Friday, June 01, 2007

Gringa Carnitas

Last weekend we had “make your own taco” night. I made black beans, rice, and 3 kinds of meat: grilled skirt steak, grilled chicken, and carnitas. I had never made carnitas before, but it is my favorite type of taco filling. I always order it at Rositas (Woodside Road, Redwood City) and figured I needed a challenge. Well, the challenge wasn’t in making the dish, but in finding a recipe for it. Brilliant Daughter surfed my cookbooks with no luck. So she went online and surfed websites. We came up with nothing remotely Mexican in origin. Or at least what I thought was like the carnitas I love. Short of calling Mr. Mendoza, who owns Rositas, we decided to punt and make what I call the “gringa carnitas.” It was a recipe she found online, which approximates the texture and flavor of carnitas, but does so without cooking it in extra lard or whatnot. As strange as the recipe sounded, we gave it a go and were very pleasantly surprised. It was delicious and not at all difficult. Simple ingredients, very little prep, long cooking time but very little steps. Definitely worth keeping in my stable of recipes, so I thought I would share. Meanwhile, I will keep my eyes open for a more authentic recipe…or maybe one of you can share one with me?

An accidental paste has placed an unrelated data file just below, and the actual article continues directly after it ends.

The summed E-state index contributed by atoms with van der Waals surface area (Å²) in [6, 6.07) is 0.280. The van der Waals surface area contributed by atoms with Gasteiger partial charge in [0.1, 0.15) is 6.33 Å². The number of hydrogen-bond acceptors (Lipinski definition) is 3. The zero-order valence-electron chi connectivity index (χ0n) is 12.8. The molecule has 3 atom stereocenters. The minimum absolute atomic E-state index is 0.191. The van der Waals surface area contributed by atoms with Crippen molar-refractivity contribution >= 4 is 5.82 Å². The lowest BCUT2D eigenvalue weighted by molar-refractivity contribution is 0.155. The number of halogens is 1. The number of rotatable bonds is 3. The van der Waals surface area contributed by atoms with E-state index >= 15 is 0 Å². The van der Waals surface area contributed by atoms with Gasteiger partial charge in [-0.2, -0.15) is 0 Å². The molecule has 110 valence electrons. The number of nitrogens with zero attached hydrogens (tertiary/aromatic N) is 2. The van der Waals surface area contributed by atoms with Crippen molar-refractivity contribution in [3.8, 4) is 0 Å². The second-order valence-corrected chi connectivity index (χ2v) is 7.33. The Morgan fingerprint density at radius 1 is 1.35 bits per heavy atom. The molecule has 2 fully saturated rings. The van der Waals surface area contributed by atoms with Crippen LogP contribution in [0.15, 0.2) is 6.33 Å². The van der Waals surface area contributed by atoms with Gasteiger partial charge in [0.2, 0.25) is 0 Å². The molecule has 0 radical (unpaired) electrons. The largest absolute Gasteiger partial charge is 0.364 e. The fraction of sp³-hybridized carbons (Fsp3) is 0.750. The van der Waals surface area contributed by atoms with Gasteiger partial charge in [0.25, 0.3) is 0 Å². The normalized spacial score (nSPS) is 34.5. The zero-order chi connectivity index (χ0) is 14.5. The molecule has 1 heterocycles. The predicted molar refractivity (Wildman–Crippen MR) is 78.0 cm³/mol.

Gringa Carnitas

4 pounds boneless country-style pork ribs**
2 cups (or more) water
1 1/2 cups fresh orange juice (prepared works as well)
6 garlic cloves, peeled
2 teaspoons fine sea salt
1 teaspoon grated orange peel
1/4 cup brandy

Cut pork pieces crosswise into thirds. Cut off any big chunks of fat from pork and reserve; leave small pieces of fat attached to pork. Combine pork, reserved fat, 2 cups water, and next 4 ingredients in deep 12-inch pot. Bring to boil. Reduce heat, cover, and simmer until pork is tender, stirring occasionally, about 1 hour 45 minutes, adding more water by 1/4 cupfuls if necessary to keep pork partially submerged.

Uncover; boil pork mixture until liquid is reduced by half, about 10-20 minutes. Stir in brandy; boil until liquid evaporates and meat browns and begins to get crisp, stirring often, about 15 minutes. Cool meat slightly. Discard any loose pieces of fat. Tear meat into strips; return to skillet. (Can be made 1 day ahead. Cover and chill.)

You can reheat the meat in one of two ways:

(1) Add 2 tablespoons water to skillet. Cover and rewarm pork over medium-low heat, stirring, about 5 minutes.
(2) Put in ovenproof dish, cover with lid or foil and heat on 350 degrees in oven for 30 minutes. Uncover for 10-15 minutes to crisp up the meat.

**I had a blade pork roast, so Butcher Son came over and boned it out and cut it into large chunks.

1 comment:

Lubna said...

Hi Mrs B. I was away for quite some time. It is nice to surface again in cyberland look at your delicious blog. The photographs look good enough to eat. - Dusty/Lubna